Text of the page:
A first sergeant's job is never done

Master Sgt. Trapper Otto, 509th Security Forces Squadron first sergeant, and Senior Airman Matthew Stivala, 509th Security Forces Squadron response force member, inspect an M-4 rifle at Whiteman Air Force Base, Mo., May 1, 2014. U.S. Air Force first sergeants are responsible for the morale, welfare and well-being of the enlisted members of their respective squadrons.(U.S Air Force photo by Airman 1st Class Joel Pfiester/Released)

Master Sgt. Trapper Otto, 509th Security Forces Squadron first sergeant, and Senior Airman Matthew Stivala, 509th Security Forces Squadron response force member, inspect an M-4 rifle at Whiteman Air Force Base, Mo., May 1, 2014. U.S. Air Force first sergeants are responsible for the morale, welfare and well-being of the enlisted members of their respective squadrons.(U.S Air Force photo by Airman 1st Class Joel Pfiester/Released)

Master Sgt. Trapper Otto, 509th Security Forces Squadron first sergeant, signs an Air Force Form 2708 as Senior Airman Jamecia Smith, 509th Security Forces Squadron desk sergeant, and Tech. Sgt. Michelle Caldwell 509th Security Forces Squadron assistant first sergeant, act as witnesses at Whiteman Air Force Base, Mo., May 1, 2014. Any time security forces detains a member, the first sergeant has to sign this form. (U.S. Air Force photo by Airman 1st Class Joel Pfiester/Released)

Master Sgt. Trapper Otto, 509th Security Forces Squadron first sergeant, signs an Air Force Form 2708 as Senior Airman Jamecia Smith, 509th Security Forces Squadron desk sergeant, and Tech. Sgt. Michelle Caldwell 509th Security Forces Squadron assistant first sergeant, act as witnesses at Whiteman Air Force Base, Mo., May 1, 2014. Any time security forces detains a member, the first sergeant has to sign this form. (U.S. Air Force photo by Airman 1st Class Joel Pfiester/Released)

WHITEMAN AIR FORCE BASE, Mo. -- Whenever an Airman needs help with their personal well-being or requires counseling or guidance for not living up to the core values, they come to the person with the diamond on his or her chevrons.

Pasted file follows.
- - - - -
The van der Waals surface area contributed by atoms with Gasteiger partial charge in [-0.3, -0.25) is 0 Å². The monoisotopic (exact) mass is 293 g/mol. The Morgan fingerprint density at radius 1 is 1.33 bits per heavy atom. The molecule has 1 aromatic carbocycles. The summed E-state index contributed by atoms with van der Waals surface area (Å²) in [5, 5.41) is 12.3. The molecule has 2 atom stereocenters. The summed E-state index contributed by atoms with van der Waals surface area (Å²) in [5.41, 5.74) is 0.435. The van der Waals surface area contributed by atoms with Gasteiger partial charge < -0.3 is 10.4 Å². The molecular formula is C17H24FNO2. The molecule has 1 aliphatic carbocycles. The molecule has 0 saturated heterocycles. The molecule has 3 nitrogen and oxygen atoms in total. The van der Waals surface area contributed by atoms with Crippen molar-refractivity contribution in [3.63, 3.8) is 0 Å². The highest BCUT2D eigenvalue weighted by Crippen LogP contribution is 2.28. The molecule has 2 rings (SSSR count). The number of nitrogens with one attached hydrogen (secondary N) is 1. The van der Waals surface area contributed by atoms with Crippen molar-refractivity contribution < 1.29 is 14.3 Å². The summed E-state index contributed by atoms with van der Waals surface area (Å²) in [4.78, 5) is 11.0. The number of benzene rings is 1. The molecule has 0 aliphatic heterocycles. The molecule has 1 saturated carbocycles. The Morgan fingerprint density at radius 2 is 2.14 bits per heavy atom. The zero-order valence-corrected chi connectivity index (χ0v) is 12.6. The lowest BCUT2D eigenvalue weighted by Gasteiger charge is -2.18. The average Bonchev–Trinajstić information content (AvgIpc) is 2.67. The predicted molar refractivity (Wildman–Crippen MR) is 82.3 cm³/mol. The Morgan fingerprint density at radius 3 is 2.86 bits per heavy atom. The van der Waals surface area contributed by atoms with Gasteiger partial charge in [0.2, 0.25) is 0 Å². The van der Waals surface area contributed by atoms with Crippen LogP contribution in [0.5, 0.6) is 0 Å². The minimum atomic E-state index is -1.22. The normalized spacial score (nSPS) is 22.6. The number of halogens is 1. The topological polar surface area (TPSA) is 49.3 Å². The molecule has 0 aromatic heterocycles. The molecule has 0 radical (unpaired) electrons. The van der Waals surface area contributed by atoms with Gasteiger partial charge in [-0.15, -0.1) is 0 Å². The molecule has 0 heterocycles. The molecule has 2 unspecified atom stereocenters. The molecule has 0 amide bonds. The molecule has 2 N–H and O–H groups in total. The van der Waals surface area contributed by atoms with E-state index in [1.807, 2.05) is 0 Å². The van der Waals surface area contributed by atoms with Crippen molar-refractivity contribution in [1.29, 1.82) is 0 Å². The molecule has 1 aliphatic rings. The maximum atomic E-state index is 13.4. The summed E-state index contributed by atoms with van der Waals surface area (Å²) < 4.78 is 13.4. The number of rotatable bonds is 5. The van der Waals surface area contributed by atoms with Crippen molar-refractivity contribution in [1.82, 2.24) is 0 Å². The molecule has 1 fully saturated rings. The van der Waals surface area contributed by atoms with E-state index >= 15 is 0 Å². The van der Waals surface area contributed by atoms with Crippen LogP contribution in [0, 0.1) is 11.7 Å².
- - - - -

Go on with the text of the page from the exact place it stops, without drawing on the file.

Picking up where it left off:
Master Sgt. Trapper Otto, 509th Security Forces Squadron's first sergeant, is one of these "diamond sharp" individuals.

Originally a hydraulics technician, the South Dakota native and military brat has been stationed in Japan, the United Kingdom and Korea. Though he was not a first sergeant during any of these assignments, he desired to help out fellow Airmen and become a first sergeant at Whiteman.

"I became a first sergeant because I enjoy working with people," Otto said. "I've had a positive influence with one of the first sergeants in my past and I want to be able to have that effect on the members that I would have the opportunity to do that for."

U.S. Air Force first sergeants are responsible for the morale, welfare and personal well-being of the enlisted members of their respective squadrons. Each squadron or unit on base has a first sergeant who normally holds the rank of master, senior master or chief master sergeant.

These senior enlisted Airmen serve as chief advisers to their squadron commanders concerning their units' enlisted force.

"We simply advise supervisors and the commander on what actions to take to provide fair and equitable treatment across the board," Otto said. There are many different situations Airmen can find themselves in such as work-related, financial and even personal relationships problems, and it is important for Otto be easy-going and personable.

One of the biggest challenges to deal with as a first sergeant is dealing with the ever-changing dynamics of Airmen, Otto said.

"When most senior non-commissioned officers came in the Air Force we did not have the technology that is out there today," Otto said.

"This is a challenge as we try to get the newer and younger Airmen to get out of their dorms and away from their video games to see what there is to do out in the community and the world."

Despite the challenges that accompany the title of first sergeant, helping out just one Airman makes the job extremely rewarding.

"If someone comes to me with a problem, no matter how small it may seem to me and how quick we can fix it, it is the most important event in their life right now so we take it as serious as anything else and help them through that tough time," Otto said. "It is rewarding to see their relief and gratitude when you are able to help them with whatever they are going through."